There is nothing quite like an evening snack of fresh green beans from the market to finish off the day. They are super cheap, extremely crunchy and fresh and refreshing. The boys and I are munching away.
I've been reading a lot despite limited time since we've arrived. Amidst all the studying and general crazyness I have so far finished ROOTS and Wild Swans. I am currently working on three others: a biography of Mao Zedong, The Jungle and another called The China Road. James, for some reason, seems to be irritated by the fact that I never read one book at a time. I guess I just like having a good mix of fiction/non-fiction, lighthearted/serious etc.
ROOTS was excellent despite the controversy surrounding Alex Haley's possible plagiarism.
Wild Swans is the true story of three generations of Chinese women from 1909 to 1979. It is written by the third generation woman and the story spans the overthrow of imperialism, the rise and fall of the Kuomintang, the Communist reforms, the famine, the Cultural Revolution and the death of Mao. I feel very privileged to read it while being among the people whose lives these events impacted. I find myself studying people on the bus wondering who they are. There is a an old man who regularly sits on the side walk close by. He looks like Confucious, but very, very old with dark leathery skin and a thin, wispy, white beard. He alternately plays a Chinese instrument that looks like a violin coming out of a tin can (sorry James, I'm sure you know what it is called!) or sleeps. I want to know who he is.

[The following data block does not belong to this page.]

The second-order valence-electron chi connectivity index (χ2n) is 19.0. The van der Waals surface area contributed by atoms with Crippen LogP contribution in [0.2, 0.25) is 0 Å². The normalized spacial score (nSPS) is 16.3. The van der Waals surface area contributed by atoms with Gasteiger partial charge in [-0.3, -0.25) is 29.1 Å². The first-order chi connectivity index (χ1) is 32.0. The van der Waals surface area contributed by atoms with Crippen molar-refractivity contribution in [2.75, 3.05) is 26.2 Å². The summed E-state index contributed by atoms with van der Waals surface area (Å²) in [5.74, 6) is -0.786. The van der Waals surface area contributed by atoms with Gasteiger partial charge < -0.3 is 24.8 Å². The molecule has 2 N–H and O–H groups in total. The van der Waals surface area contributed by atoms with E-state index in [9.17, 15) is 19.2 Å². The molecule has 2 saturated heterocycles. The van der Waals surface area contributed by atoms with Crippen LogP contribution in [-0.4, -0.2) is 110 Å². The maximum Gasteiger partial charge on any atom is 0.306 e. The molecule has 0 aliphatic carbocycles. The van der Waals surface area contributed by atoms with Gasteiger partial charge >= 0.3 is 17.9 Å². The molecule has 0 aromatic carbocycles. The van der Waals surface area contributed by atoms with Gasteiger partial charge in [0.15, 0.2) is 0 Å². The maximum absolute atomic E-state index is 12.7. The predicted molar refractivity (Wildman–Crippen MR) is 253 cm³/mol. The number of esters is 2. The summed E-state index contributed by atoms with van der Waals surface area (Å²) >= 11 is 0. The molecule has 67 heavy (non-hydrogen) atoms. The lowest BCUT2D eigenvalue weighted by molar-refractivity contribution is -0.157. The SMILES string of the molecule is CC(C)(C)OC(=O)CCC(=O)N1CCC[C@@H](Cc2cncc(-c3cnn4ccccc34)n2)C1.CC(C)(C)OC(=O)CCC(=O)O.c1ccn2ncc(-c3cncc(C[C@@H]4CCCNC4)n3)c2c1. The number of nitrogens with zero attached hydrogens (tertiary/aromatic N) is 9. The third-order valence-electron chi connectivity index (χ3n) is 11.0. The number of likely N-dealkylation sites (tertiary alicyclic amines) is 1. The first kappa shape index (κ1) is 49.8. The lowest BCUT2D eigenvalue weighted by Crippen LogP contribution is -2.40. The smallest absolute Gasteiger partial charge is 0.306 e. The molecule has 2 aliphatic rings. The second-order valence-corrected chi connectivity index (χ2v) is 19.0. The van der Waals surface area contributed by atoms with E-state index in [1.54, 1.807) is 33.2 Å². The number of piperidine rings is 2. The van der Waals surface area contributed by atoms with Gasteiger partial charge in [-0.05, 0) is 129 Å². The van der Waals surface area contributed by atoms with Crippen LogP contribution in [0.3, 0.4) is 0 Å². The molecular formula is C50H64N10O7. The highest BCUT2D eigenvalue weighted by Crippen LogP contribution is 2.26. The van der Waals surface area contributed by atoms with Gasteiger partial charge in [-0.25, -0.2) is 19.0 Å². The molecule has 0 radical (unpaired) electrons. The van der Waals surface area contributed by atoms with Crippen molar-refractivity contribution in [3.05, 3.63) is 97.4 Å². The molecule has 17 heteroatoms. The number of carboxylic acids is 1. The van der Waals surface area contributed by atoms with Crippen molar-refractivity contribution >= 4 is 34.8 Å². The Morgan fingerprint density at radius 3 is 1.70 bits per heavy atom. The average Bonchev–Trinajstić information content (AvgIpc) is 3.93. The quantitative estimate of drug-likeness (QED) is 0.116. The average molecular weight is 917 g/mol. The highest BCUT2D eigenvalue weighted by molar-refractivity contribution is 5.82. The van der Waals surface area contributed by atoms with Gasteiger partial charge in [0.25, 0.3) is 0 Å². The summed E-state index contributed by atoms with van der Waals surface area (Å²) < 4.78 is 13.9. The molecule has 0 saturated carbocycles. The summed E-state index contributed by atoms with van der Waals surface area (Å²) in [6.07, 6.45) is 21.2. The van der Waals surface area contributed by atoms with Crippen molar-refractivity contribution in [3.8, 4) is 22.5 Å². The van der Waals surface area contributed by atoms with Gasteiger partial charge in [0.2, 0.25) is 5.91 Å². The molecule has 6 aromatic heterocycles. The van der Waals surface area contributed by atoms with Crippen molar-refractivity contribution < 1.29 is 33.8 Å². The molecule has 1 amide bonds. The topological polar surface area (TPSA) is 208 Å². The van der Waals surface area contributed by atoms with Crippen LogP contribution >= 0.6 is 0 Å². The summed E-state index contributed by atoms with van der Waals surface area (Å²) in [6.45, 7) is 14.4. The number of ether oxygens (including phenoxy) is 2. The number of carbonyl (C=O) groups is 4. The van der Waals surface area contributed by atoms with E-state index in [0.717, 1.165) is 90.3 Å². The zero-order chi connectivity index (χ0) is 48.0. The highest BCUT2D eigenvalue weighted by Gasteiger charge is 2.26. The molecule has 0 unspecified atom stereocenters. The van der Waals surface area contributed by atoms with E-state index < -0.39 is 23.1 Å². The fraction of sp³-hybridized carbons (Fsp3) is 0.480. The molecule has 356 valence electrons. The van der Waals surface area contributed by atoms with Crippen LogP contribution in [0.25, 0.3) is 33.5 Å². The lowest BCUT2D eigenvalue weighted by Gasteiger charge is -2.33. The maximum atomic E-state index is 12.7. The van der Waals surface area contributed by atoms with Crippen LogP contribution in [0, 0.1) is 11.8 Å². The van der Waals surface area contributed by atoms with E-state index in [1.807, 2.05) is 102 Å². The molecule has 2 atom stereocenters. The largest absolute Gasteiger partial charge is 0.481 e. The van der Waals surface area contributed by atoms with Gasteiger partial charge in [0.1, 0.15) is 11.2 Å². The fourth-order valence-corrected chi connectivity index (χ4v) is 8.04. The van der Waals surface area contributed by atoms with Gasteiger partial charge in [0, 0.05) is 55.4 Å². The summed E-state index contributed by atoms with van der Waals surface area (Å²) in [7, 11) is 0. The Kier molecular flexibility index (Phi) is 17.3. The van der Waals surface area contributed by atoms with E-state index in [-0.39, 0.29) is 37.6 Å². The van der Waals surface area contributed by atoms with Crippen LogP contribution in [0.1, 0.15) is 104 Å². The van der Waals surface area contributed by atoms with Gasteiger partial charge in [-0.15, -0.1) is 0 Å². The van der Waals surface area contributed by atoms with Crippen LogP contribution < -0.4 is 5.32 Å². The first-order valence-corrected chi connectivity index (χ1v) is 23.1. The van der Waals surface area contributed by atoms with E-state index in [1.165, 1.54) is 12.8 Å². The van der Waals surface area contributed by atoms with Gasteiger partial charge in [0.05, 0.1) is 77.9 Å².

I haven't had any moments of hating our transition, by contrast I find myself becoming more and more fascinated by such a dynamic country. I'm looking forward to seeing more of China than just Beijing. I've read nutritional reports from rural Chinese provinces where mothers are selling their highly nutritious eggs so that they can buy chocolate for their children because they think it is better for them. I want to meet those mothers. James really wants to get out west and see the herders and the Gobi Desert.
The China Road is written by a British journalist who lived in China for many years and wrote about his experiences traveling from one end of the country to the other. His intent was to see from all angles of the country what modern China is like. So far its very interesting.
I'm sure you didn't check in for a book review, but the point is, I'm really enjoying educating myself about our home for the next three years. I've always loved history, but there is something even more fascinating about it when you are on location. I'm sure those who are more widely traveled than I am have an even greater appreciation for it.